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Part Two of a Two-Part Article
Part One of “The State of the e-Discovery and Data Privacy Job Market: Pre and Post COVID-19” drew attention to overarching patterns across all legal technology disciplines including an undeniable pause in hiring domestically in much of late March and April followed by an almost instantaneous shift in staffing modality from add-to-staff direct hire to as-needed replacement contract hiring. Most importantly, the pandemic has given corporations, law firms, and the alternative legal service providers (ALSPS) that service them opportunity to recalibrate internal staff, right-size, and begin to adjust human capital strategy to profit in the post-pandemic economy. For data privacy and protection professionals, see Part One for a deep dive into the privacy job market; but, take note of what is happening in the e-discovery job market as this community’s maturation may reflect a potential future state for the data privacy community.
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By Jeff Pade and Lindsey Dieselman
Two recent Chinese laws — the Data Security Law (DSL) and the Personal Information Protection Law (PIPL) — include provisions aimed at restricting the cross-border transfer of China-based data foreign enforcement and judicial authorities. U.S. courts have not yet addressed whether these data protection and privacy laws could bar the production of documents in civil contexts involving governmental litigants or in criminal proceedings.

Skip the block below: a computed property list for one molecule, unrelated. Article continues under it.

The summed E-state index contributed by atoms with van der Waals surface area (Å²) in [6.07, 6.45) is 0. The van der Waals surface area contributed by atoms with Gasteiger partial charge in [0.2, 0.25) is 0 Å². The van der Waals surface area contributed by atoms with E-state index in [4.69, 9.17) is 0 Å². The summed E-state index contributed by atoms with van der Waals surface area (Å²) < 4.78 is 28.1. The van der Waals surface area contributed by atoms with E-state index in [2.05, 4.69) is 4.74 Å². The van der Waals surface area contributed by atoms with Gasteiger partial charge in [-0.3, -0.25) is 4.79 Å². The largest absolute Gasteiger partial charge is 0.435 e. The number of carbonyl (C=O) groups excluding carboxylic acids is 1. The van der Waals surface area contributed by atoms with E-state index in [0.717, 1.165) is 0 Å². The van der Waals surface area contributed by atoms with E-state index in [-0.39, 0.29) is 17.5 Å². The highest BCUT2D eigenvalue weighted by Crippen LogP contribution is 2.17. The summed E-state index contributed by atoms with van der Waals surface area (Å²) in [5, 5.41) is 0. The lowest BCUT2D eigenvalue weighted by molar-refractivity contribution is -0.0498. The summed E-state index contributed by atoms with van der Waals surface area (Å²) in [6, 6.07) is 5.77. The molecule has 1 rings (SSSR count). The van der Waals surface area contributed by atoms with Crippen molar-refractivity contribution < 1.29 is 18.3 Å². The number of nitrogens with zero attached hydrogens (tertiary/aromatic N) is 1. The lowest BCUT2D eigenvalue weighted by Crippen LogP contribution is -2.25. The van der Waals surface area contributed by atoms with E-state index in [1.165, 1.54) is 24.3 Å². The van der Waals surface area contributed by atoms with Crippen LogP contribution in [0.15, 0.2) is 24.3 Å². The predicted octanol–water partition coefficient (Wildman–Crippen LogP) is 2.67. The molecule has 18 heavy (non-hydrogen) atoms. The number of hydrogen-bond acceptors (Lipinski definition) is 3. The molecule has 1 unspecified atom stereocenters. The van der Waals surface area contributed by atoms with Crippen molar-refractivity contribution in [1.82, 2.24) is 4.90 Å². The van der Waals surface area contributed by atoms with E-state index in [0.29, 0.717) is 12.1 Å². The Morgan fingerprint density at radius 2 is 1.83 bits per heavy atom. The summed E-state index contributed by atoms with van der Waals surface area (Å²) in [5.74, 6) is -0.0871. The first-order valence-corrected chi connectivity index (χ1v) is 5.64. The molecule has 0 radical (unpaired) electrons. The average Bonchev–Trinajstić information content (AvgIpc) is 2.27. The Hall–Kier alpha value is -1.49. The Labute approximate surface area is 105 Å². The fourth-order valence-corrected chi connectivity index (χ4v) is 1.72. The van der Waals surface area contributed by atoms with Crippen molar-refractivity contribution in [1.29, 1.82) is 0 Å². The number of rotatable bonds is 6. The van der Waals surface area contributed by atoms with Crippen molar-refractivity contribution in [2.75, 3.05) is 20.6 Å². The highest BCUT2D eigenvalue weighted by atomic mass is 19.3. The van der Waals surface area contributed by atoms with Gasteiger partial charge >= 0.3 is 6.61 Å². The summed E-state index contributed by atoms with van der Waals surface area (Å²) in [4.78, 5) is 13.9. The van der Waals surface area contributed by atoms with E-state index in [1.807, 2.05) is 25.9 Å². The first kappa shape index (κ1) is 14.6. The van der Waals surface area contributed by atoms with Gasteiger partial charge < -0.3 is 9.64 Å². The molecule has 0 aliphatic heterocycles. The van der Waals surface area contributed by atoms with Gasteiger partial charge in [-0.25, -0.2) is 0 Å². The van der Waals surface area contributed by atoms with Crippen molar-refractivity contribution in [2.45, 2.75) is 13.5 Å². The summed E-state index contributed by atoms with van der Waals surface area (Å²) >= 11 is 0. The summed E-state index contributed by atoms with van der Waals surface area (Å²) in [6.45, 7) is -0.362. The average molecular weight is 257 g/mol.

By Brian P. Piatek
Truly malicious internal threats can often be treated much like external threats using the tools and backups already in place. But how does a firm proactively identify the softer threats — which may be just as dangerous as the malicious threats and can cripple a firm just as effectively?
By Brian Schmitt and Abeer Abu Judeh
Mitigating Its Risks and the Call for Standardization of Software Development Security Protocols
This article details the anatomy of a supply chain cyberattack, explores the existing state of supply chain protective contractual terms, and proposes actionable steps with a collective approach to guide legal professionals through their precarious endeavors.
By Emil Sayegh
When cyber defenses work, there is a human tendency to become complacent. If you fall into this perception trap, you will quickly find yourself in survival mode — scrambling to restore and recover, and in a position where the best explanation was that the attack was somehow “unexpected.” The global cyberthreat is also still very real.